University of California San Francisco
Helen Diller Family Comprehensive Cancer Center

Brain Tumor Patient Benefits from Technology

By Abby Sinnott, UCSF Medical Center | June 25, 2006

Sasha Cano thought she was dreaming: she woke up in an ambulance and was told that she was being taken to the emergency room.

"When they told me I had had a seizure, I didn't believe them," Cano recalls, who in December 2003, awoke from her sleep feeling "claustrophobic" and then walked into her parents living room where she had a grand mal seizure.

Cano was taken to John Muir Hospital in Walnut Creek, Calif. where doctors thought she was suffering from encephalitis -- inflammation of the brain caused by a virus -- and was given antibiotics. The medication did not reduce the swelling in her brain, so other tests were taken.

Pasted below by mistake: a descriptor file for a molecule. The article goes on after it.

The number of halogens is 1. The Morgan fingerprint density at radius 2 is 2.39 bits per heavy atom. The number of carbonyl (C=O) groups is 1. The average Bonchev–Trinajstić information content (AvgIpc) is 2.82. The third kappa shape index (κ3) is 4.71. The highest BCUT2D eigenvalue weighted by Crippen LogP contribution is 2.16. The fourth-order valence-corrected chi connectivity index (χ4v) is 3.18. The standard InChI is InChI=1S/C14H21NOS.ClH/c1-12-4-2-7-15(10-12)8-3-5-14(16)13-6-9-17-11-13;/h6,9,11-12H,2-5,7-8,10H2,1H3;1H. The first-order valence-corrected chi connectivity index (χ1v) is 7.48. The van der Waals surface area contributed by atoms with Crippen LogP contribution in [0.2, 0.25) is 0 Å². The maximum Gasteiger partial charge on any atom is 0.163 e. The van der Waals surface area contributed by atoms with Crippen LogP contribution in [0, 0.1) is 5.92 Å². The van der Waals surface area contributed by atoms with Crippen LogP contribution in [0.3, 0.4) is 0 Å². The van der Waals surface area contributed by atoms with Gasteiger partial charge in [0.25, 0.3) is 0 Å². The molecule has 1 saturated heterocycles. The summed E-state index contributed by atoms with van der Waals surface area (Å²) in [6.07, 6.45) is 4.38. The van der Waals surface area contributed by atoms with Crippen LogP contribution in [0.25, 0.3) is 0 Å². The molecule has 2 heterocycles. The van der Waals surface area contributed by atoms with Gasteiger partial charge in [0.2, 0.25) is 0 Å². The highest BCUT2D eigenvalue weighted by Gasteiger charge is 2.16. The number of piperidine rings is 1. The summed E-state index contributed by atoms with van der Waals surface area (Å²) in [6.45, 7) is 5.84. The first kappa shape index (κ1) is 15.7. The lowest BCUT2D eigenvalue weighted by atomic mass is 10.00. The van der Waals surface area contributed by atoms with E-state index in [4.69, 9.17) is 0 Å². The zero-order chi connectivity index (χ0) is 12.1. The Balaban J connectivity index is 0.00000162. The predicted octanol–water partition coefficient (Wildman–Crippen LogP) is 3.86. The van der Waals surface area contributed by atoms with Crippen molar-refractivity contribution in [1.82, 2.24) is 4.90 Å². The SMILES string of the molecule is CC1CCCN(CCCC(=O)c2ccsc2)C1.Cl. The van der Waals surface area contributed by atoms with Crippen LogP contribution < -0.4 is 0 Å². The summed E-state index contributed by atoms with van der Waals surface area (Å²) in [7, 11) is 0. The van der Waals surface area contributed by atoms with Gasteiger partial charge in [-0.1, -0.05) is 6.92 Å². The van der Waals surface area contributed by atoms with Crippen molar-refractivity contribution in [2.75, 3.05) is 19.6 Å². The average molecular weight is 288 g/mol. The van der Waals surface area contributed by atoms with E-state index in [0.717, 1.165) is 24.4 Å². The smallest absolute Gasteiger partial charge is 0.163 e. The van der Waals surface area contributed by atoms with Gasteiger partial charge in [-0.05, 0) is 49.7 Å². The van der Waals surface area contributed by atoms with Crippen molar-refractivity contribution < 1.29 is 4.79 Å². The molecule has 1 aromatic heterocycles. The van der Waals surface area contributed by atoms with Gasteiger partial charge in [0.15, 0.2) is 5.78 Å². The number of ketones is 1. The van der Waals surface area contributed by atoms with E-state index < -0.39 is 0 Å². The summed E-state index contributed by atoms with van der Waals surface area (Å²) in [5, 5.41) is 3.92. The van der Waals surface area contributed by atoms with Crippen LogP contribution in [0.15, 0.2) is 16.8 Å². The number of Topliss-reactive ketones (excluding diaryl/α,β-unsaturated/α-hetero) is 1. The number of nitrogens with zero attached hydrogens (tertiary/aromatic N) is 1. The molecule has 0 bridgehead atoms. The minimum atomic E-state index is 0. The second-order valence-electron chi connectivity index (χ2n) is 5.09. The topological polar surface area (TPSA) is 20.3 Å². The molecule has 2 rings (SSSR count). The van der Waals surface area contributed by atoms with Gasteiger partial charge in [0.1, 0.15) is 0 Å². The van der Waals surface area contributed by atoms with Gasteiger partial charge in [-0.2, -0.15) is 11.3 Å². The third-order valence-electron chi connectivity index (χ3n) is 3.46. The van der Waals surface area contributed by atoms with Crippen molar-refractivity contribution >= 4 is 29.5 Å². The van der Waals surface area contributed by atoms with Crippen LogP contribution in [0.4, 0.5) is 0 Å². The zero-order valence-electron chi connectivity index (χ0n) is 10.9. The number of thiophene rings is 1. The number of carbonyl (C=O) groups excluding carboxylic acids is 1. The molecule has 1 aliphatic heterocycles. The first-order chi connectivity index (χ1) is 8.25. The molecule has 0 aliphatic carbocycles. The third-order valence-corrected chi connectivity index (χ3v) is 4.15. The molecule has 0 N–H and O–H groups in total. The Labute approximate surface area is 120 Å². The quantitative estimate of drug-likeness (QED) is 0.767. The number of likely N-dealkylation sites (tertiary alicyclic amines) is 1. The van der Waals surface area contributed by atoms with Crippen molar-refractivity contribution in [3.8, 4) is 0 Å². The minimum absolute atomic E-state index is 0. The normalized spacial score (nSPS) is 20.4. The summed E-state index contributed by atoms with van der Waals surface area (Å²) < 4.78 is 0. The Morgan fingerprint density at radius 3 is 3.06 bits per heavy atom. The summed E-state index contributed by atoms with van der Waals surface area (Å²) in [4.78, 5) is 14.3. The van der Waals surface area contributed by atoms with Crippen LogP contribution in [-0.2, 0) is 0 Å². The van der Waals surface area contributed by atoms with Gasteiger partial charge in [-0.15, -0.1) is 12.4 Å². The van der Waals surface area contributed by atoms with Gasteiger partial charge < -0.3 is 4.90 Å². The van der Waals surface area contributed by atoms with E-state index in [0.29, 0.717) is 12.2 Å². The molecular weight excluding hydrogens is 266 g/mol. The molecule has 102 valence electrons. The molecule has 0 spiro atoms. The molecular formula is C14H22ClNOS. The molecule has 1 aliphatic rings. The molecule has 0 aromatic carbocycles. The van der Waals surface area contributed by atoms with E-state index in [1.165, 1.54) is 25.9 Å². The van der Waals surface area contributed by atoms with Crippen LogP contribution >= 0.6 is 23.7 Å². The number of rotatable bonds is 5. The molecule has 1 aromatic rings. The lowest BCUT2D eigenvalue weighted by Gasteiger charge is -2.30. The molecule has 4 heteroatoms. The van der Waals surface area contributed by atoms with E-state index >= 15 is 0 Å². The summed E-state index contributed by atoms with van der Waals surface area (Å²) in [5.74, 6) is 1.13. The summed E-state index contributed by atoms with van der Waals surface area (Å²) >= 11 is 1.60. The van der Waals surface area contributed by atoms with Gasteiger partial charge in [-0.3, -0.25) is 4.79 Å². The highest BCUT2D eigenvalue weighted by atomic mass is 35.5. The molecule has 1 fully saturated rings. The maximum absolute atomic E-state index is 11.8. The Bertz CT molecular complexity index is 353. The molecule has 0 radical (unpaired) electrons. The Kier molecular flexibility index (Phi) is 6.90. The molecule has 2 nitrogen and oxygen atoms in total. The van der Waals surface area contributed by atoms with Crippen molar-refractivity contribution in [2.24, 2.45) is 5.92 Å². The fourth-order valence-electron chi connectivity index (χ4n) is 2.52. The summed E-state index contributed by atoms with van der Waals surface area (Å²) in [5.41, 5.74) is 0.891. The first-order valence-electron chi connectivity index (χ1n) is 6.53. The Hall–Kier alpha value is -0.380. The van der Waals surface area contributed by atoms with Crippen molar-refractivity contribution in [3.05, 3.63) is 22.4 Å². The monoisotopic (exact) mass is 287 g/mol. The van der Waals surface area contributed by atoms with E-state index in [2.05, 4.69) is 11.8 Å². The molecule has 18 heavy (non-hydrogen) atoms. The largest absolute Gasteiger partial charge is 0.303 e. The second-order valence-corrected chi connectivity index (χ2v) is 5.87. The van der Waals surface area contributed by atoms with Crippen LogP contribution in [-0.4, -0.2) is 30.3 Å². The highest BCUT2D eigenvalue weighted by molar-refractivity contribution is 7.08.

Cano was given a series of tests, including a CAT scan, MRI and brain biopsy, to determine the cause of her seizure. The next day, she was told she had a brain tumor, which the doctors believed was a type known as a Glioma.

"All I wanted to know was, 'So how do we fix it?'" Cano remembers, who is now 32-years-old and resides in Clayton, Calif.

Cano was sent to UCSF Medical Center, one of the top hospitals in the nation in neurology and neurosurgery with the largest brain tumor treatment program in the United States. She visited Dr. Mitchel Berger, who is internationally renowned for his expertise in treating brain and spinal cord tumors.

Read more at Abby Sinnott, UCSF Medical Center